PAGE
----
Toronto Professional Hockey Club

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Toronto Professional Hockey Club
Toronto-Pros-logo.png
City Toronto, Ontario
League Ontario Professional Hockey League
Founded 1906
Operated 1906–1909
Home arena Mutual Street Rink
Owner(s) Percy Quinn
Championships
Stanley Cups None

The Toronto Professional Hockey Club was Toronto's first professional ice hockey team, founded in 1906. The team played the 1906–07 season in exhibition games against other professional teams. In 1908, the team was one of the founders of the Ontario Professional Hockey League (OPHL). The club operated for two seasons in the OPHL, 1908 and 1909, before disbanding. The club challenged unsuccessfully for the Stanley Cup in 1908.

The team featured several prominent players of the time, including Newsy Lalonde who would be inducted into the Hockey Hall of Fame and Bruce Ridpath, who would manage the Toronto entry in the National Hockey Association (NHA), fore-runner of the National Hockey League (NHL).

History[edit]

On November 14, 1906, the Ontario Hockey Association (OHA) banned Bruce Ridpath, Rolly Young and Harry Burgoyne from playing with the Toronto Marlboros. The three had been receiving money to play, strictly banned by the OHA.[1] On November 22, Ridpath announced the formation of the Toronto Pros. Ridpath would be captain, and Alexander Miln was named as manager. Miln was manager of the Mutual Street Rink and had previously managed the Toronto Wellingtons, Stanley Cup challengers in 1902.[2] On November 24, Miln attended a meeting of the International Hockey League (IHL) and secured a place in the IHL for the Pros for the 1907–08 season. For the initial season, the Toronto Pros would play only exhibition games.[3]

1906–07 season[edit]

Toronto Professionals in the 1906–07 season. Back row: William Slean, Jack Carmichael, B. Spanner, team captain Bruce Ridpath. Front row: Rowley Young, Charlie Liffiton, Harry Burgoyne, Hugh Lambe.

Toronto would play its first game on December 28, 1906 against the Canadian Soo team of the IHL, losing 7–0 at the Mutual Street Rink in Toronto.[4] The team did not receive its new white and purple sweaters in time for the game, and played the first game in used sweaters of the Marlboros.[5]

First game roster
  • Jack Carmichael, centre
  • Harry Burgoyne, left wing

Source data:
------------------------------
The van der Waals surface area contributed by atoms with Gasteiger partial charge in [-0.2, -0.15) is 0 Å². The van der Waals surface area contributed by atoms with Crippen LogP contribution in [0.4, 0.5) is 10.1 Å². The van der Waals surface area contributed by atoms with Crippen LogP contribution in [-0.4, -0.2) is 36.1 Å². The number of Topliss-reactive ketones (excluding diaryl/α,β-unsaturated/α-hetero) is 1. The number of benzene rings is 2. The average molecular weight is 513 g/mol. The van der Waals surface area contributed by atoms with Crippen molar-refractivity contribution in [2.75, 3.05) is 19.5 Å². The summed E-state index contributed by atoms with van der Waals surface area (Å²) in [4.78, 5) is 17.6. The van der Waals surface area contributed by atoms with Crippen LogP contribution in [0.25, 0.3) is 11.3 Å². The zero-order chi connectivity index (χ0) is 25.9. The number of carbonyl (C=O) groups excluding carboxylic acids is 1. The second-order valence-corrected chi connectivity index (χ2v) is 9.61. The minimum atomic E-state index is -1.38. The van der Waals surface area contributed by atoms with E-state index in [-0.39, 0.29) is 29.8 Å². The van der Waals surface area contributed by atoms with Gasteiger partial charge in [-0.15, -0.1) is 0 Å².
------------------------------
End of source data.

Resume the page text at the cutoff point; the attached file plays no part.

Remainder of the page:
• Frank McLaren, right wing
  • Bruce Ridpath, rover
  • Rowley Young, cover point
  • Hugh Lambe, point
  • Mark Tooze, goaltender

Source: Harper 2013[6]

1907–08 season[edit]

The club helped found the Ontario Professional Hockey League in December 1907, beginning play in 1908. The team won the league championship in their first OPHL season. After the season, the Torontos would challenge for the Stanley Cup.

1908 Stanley Cup challenge

On March 14, 1908, the team played a Stanley Cup challenge match against the Montreal Wanderers in Montreal. The Wanderers won the game 6-4.[7]

Stanley Cup challenge game roster

1908–09 season[edit]

The '08–09 season would be the Torontos' last. The team did not ice a consistent roster from game to game. A game against Berlin turned into a brawl. The team suffered player raids from the Temiscaming League. Con Corbeau and Skene Ronan joined Haileybury.[8] Bruce Ridpath joined the Cobalt Silver Kings in February 1909. The team would finish the season in fourth place.[9]

On November 19, 1909, manager Alexander Miln announced that the club was exiting from the OPHL. Miln noted that the Mutual Rink would be used only for amateurs' play for 1909–10.[10]

Notable players[edit]

References[edit]

  • Coleman, Charles (1966). Trail of the Stanley Cup, vol.1, 1983-1926 inc. 
  • Harper, Stephen J. (2013). A Great Game: The Forgotten Leafs and the Rise of Professional Hockey. Simon & Schuster Canada. ISBN 978-1-4767-1653-4. 
Part of the series on
Evolution of the Toronto Maple Leafs
Teams
Toronto Pro HC (ind., OPHL) (1906–1909)
Toronto Blueshirts (NHA) (1912–1917)
Toronto Arenas (NHL) (1917–1919)
Toronto St. Patricks (NHL) (1919–1927)
Toronto Maple Leafs (NHL) (1927–present)
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Notes
  1. ^ Harper 2013, p. 85.
  2. ^ Harper 2013, p. 87.
  3. ^ Harper 2013, p. 90.
  4. ^ "Canadian Soo Beat Toronto". The Globe. December 29, 1906. p. 23. 
  5. ^ Harper 2013, p. 93.
  6. ^ Harper 2013, p. 92.
  7. ^ Harper 2013, p. 332.
  8. ^ Harper 2013, p. 183.
  9. ^ Harper 2013, p. 190.
  10. ^ Harper 2013, p. 197.

External links[edit]